Alcoa World Alumina LLC, an Alcoa subsidiary, is pleading guilty to paying bribes to Bahrain and will pay $384 million in the case. Parent firm Alcoa is not being charged. The cold snap may be mostly over, but several energy providers are increasing their retail electricity rate as they struggle to meet demand in the midst of a cold winter. Afternoon Coffee brings you the latest news in supply chain and procurement.

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What Can We Learn from the Founding Fathers’ Bill of Rights in Drafting a Procurement Bill of Rights?

Pierre Mitchell - December 5, 2013 7:13 AM

I thought it’d be good to go back to the ‘source code’ for much of its inspiration – the US Bill of Rights. It’s a document that is relevant globally as well as within an enterprise context for governing procurement processes internally and with external providers. Let’s touch on a few, which I will obviously simplify and even take a bit of license with, so bear with me. And don’t start pulling out your pocket versions to throw at me (which you can’t anyway).

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ProcureCon and Marketing Services Procurement: What We Agree On, What We Don’t [Plus+]

Peter Smith - June 24, 2014 3:21 PM

Peter Smith of Spend Matters UK/Europe attended the recent ProcureCon marketing event in London and found it to be a success in terms of number of delegates, sponsors, and quality of the sessions and subsequent debates. In this article for Spend Matters Plus, Peter discusses the state of marketing services procurement and breaks down the areas where speakers were in agreement and the less clear-cut issues. Not a Plus subscriber yet? Contact us to inquire about a free 30-day trial.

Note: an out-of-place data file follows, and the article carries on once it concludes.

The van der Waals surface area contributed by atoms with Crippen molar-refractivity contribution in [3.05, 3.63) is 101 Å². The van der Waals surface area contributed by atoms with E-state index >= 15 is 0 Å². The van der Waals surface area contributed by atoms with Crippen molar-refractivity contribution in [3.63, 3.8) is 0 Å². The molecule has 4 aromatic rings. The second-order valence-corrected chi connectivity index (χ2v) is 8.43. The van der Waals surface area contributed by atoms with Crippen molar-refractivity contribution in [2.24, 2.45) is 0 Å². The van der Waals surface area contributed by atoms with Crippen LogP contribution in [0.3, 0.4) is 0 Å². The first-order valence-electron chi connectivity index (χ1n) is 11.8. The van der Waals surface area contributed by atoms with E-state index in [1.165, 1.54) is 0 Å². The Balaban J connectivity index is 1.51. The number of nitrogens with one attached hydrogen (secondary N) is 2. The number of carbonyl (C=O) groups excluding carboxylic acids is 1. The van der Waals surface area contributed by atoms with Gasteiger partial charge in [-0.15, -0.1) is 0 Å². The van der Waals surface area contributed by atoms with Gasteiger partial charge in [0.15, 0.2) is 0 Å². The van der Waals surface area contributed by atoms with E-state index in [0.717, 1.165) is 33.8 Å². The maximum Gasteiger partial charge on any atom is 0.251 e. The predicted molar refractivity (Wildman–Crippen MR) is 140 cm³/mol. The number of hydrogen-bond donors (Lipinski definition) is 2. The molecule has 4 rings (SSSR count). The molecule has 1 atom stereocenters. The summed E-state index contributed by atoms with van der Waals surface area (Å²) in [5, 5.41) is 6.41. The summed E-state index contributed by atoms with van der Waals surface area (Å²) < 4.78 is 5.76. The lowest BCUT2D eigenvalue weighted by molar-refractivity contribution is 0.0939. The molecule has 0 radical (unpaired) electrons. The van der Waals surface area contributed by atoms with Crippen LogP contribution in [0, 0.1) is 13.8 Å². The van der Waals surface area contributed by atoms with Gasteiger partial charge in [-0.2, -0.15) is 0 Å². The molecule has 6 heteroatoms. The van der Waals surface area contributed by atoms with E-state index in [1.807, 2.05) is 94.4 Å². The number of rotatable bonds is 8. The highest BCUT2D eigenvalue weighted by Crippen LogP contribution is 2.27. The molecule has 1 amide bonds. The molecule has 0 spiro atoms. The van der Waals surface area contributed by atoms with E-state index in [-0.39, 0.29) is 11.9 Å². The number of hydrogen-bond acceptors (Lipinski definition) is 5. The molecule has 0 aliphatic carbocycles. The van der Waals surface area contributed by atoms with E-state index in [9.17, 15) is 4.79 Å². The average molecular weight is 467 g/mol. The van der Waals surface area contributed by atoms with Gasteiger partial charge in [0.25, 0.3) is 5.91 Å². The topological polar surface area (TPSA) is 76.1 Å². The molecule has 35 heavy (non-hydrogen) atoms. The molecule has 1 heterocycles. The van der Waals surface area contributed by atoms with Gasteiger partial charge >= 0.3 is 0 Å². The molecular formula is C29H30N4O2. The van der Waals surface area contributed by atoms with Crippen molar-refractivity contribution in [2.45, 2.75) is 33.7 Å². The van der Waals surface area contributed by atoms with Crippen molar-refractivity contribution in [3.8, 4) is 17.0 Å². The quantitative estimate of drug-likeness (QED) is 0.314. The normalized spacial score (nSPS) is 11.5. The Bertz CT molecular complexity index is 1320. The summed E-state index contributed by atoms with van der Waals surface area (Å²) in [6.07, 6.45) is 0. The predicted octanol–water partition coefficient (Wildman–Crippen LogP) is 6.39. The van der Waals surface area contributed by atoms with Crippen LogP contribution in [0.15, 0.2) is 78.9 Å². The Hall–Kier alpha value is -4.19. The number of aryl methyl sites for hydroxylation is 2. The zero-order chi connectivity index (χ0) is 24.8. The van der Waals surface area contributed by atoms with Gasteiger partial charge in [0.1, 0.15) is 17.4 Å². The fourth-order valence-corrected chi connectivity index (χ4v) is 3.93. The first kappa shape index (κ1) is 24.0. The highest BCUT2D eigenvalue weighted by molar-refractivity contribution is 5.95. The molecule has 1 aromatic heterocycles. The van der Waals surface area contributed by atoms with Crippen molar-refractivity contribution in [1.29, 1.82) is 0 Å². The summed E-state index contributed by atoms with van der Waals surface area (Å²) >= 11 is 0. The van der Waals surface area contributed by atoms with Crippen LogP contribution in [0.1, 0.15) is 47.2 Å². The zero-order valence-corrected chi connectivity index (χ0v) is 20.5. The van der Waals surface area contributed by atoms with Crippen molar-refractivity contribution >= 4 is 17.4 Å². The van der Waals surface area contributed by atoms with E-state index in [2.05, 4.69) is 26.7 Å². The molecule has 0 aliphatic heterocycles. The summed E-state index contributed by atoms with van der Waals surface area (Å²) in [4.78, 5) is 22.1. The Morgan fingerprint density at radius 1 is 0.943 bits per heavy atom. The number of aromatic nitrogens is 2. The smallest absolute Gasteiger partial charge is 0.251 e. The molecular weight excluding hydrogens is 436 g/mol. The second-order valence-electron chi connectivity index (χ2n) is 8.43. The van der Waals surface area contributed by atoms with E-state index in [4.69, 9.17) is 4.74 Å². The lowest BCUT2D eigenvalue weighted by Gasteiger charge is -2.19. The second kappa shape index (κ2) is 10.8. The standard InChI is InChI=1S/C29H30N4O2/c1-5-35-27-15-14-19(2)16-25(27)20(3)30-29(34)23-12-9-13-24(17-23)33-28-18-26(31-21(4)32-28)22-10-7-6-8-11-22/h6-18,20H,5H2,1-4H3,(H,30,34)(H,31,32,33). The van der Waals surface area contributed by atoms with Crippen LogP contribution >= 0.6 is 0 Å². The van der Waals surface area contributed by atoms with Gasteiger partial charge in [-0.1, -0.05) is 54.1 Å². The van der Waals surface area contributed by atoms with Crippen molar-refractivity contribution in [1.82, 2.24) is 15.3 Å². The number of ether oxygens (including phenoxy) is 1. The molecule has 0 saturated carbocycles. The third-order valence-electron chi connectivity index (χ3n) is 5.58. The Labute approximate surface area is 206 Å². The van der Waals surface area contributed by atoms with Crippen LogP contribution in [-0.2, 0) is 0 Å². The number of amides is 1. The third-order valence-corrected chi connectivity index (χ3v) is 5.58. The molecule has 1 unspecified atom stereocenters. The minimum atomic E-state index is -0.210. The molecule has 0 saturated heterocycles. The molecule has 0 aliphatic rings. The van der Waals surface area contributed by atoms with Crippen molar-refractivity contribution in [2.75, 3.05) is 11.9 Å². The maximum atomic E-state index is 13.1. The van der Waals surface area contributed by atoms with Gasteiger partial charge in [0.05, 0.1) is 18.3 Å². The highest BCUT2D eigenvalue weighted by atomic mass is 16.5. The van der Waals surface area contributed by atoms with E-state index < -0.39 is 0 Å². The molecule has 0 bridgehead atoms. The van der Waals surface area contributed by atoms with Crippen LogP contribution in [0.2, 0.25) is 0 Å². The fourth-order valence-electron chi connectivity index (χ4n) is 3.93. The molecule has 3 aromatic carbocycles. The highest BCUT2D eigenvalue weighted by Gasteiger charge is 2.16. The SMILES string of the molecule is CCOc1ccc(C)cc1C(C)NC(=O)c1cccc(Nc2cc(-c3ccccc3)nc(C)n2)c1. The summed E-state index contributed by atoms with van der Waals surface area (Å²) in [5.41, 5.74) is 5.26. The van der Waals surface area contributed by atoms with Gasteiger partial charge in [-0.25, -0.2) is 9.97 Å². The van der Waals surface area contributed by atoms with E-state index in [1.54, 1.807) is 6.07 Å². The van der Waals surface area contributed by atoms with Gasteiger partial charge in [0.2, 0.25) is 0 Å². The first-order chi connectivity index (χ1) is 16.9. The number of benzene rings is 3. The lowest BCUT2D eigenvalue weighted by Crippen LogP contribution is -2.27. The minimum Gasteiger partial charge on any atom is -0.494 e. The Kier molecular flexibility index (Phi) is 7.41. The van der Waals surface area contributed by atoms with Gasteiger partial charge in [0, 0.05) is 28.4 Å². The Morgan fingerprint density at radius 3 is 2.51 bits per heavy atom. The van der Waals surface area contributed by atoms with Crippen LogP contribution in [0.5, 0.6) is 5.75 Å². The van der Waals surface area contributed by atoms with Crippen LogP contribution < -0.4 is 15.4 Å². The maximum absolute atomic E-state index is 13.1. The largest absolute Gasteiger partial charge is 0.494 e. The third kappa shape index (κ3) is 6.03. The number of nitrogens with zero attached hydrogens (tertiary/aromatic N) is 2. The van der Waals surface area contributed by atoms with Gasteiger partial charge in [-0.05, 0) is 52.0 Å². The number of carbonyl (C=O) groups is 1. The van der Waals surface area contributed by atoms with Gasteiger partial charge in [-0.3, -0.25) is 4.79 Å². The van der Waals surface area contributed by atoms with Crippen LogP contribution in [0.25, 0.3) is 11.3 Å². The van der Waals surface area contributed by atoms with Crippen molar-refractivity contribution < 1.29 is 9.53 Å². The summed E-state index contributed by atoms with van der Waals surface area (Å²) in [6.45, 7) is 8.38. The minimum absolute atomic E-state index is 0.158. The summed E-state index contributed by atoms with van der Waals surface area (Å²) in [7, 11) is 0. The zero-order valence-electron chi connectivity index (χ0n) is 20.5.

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On Better Business Negotiation with Suppliers and Clients (Don’t Forget Empathy)

Guest Contributor - June 24, 2014 2:33 PM

Every quarter, our company has a guest speaker talk to us about a variety of topics – all with roots in inspiration, innovation, and community. This quarter our speaker was Nimesh Patel, or Nimo to his friends. Nimo’s message was quite simple: spread love through your acts of kindness, compassion, inclusion, and empathy. While there were many thoughts that flew through my mind while hearing him speak, I found myself wondering how I could apply this in my negotiations. I am expanding negotiations to include discussions with suppliers and clients (internal and external). What can I possibly do to include the elements I mentioned above with the equation used in my negotiations?

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How CPOs Can Manage Stakeholders to Drive Successful Strategic Initiatives

Guest Contributor - June 5, 2014 2:34 PM

In our discussions with CPOs, they often seek to change the perception of the procurement department within their enterprise and present it as being strategic to their C-suite peers. Based on a recent Hackett Group survey, only 25 percent of stakeholder executives said that procurement was viewed as a valued business partner, though 76 percent of procurement executives said that expanding procurement's scope and influence within their organization was their most important goal. From these studies and conversations with CPOs, we have found that a primary roadblock to successful procurement strategic initiatives is having well-managed, supportive stakeholders who support procurement's value proposition (and initiatives) within their organization.